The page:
Children’s Education Matters The Most to Indians

Investing in their children's education is prioritized by Indians

Education
Women, 55 per cent, more than men, 43 per cent, make investing in their child's education a top long-term goal. Pixabay

‘All parents want the best for their children’ is a centuries-old truth. For Indian parents, this is by providing them with the best education, which confirms a survey.

Women, 55 percent, more than men, 43 percent, make investing in their child’s education a top long-term goal, said the survey done by Scripbox, a digital wealth management service.

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In addition, investing in their children’s education is prioritized by Indians in both metros and non-metros, it said. While investing to put aside an emergency fund emerged as the most important short-term goal, owing to the current pandemic, investing in children’s education (46 percent) topped other goals such as retirement (43 percent), healthcare (37 percent), or buying a house (29 percent).

The survey included 630+ respondents in the age bracket of 25-55+ years across India. An equal number of men and women responded to the survey. Among the total number of respondents, 50 percent were under the age of 35.

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The survey points to different priorities for those over the age of 35 years and those below. For those above 35, investing in their child’s education, 58 percent, is by far their top priority. For millennials, those under 35 years of age, investing in a house trumps building a corpus for their child’s education.

Scripbox recommends that while individual investment goals are important, investors must have a holistic approach to their planning. They should begin by having a financial plan in place that takes into account different goals at different life stages. With education costs, right from pre-primary to university having escalated faster than inflation over the last decade or so, Scripbox offers the following recommendations for Indians to be prepared.

Education
If you have less than 5 years to fund the education expense, then opt for a 50-50 equity and debt allocation. Pixabay

Work backward while planning for the amount required. For a private college education in India, the fee over the next decade can be anywhere between Rs 8-15 lakh for the entire graduation course and a similar amount reaching up to Rs 25 lakh or so for post-graduation. After accounting for a 12 percent escalation in annual education cost, it is an expense of around Rs 14 lakh on an average and upwards. This means you need a sum upwards of Rs 4.5 lakh each year for three years to fund higher education. In addition, factoring in a yearly increase, recommend upping the yearly investment amount by 5-10 percent.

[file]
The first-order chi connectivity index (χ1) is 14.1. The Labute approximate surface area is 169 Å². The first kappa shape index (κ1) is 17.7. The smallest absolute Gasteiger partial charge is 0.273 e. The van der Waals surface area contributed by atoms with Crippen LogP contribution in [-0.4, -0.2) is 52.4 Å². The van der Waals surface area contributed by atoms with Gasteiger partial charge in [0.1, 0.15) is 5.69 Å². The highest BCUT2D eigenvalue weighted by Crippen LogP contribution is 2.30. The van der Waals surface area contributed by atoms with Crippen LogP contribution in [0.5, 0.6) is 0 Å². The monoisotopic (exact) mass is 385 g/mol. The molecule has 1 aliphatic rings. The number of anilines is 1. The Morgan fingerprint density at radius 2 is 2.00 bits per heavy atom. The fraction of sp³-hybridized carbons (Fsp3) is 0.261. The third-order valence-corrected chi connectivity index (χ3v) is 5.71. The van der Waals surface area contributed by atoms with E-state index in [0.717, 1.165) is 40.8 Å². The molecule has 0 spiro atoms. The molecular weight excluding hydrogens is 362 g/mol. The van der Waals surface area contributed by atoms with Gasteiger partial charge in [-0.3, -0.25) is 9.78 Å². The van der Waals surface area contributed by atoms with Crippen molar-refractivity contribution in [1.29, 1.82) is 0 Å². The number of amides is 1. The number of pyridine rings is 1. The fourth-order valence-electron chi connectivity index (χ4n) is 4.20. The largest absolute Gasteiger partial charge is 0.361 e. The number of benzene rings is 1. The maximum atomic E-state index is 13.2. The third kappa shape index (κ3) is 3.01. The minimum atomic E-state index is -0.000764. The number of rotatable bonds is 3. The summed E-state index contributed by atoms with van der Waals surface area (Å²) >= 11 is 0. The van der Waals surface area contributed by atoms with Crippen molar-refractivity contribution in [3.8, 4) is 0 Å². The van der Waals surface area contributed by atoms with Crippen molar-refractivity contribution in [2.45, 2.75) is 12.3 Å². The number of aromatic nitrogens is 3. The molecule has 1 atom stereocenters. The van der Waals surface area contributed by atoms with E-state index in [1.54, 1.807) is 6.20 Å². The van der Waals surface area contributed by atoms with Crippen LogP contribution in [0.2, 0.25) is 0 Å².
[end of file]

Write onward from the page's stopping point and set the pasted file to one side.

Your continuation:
If you have time on your side, start a systematic investment plan (SIP) in an equity mutual fund. This will require you to invest every month regularly in an equity mutual fund, an amount that will accumulate gains over the next few years to help you achieve that target amount.

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When you get closer to needing the money, move the corpus to a debt fund for the safety of capital. The monthly SIP amount should be such that your equity investment itself grows to achieve the target amount net of taxes, while debt is simply for safety.

If you are planning to send your child out of the country for education it is essential to invest in a basket of algorithmically selected Indian and US mutual funds. You can invest in the US mutual funds via an international fund of funds. This hedges against the appreciating US dollar.

If you have less than 5 years to fund the education expense, then opt for a 50-50 equity and debt allocation. At the same time begin by investing whatever lump sum you can in equity.

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Remember, equity investments need time to mature. In the short term, daily market volatility can bear negatively on returns. Hence, the sooner you start, the higher the chances of achieving your expected return. An early start also means lower monthly investment. (IANS)